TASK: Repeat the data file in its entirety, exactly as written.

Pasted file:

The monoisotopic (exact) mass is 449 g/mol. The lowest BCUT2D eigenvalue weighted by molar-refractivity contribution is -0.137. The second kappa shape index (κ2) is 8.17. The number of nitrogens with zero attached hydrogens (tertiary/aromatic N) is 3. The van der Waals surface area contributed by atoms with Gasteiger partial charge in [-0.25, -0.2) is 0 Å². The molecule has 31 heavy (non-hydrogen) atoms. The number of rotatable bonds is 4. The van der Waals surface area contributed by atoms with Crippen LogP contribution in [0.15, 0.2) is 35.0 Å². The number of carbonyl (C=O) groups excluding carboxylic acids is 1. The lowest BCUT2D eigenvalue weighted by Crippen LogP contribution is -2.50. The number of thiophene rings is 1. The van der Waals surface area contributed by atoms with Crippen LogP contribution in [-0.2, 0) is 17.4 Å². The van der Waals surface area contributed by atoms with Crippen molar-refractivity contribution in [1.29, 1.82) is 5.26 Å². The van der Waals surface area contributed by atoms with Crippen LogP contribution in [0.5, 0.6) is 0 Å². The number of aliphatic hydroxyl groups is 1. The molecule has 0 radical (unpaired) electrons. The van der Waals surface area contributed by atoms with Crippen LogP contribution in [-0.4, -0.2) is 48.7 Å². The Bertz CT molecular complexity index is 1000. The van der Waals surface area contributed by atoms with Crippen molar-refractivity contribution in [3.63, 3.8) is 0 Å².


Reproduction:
The monoisotopic (exact) mass is 449 g/mol. The lowest BCUT2D eigenvalue weighted by molar-refractivity contribution is -0.137. The second kappa shape index (κ2) is 8.17. The number of nitrogens with zero attached hydrogens (tertiary/aromatic N) is 3. The van der Waals surface area contributed by atoms with Gasteiger partial charge in [-0.25, -0.2) is 0 Å². The molecule has 31 heavy (non-hydrogen) atoms. The number of rotatable bonds is 4. The van der Waals surface area contributed by atoms with Crippen LogP contribution in [0.15, 0.2) is 35.0 Å². The number of carbonyl (C=O) groups excluding carboxylic acids is 1. The lowest BCUT2D eigenvalue weighted by Crippen LogP contribution is -2.50. The number of thiophene rings is 1. The van der Waals surface area contributed by atoms with Crippen LogP contribution in [-0.2, 0) is 17.4 Å². The van der Waals surface area contributed by atoms with Crippen molar-refractivity contribution in [1.29, 1.82) is 5.26 Å². The van der Waals surface area contributed by atoms with Crippen LogP contribution in [0.5, 0.6) is 0 Å². The number of aliphatic hydroxyl groups is 1. The molecule has 0 radical (unpaired) electrons. The van der Waals surface area contributed by atoms with Crippen LogP contribution in [-0.4, -0.2) is 48.7 Å². The Bertz CT molecular complexity index is 1000. The van der Waals surface area contributed by atoms with Crippen molar-refractivity contribution in [3.63, 3.8) is 0 Å².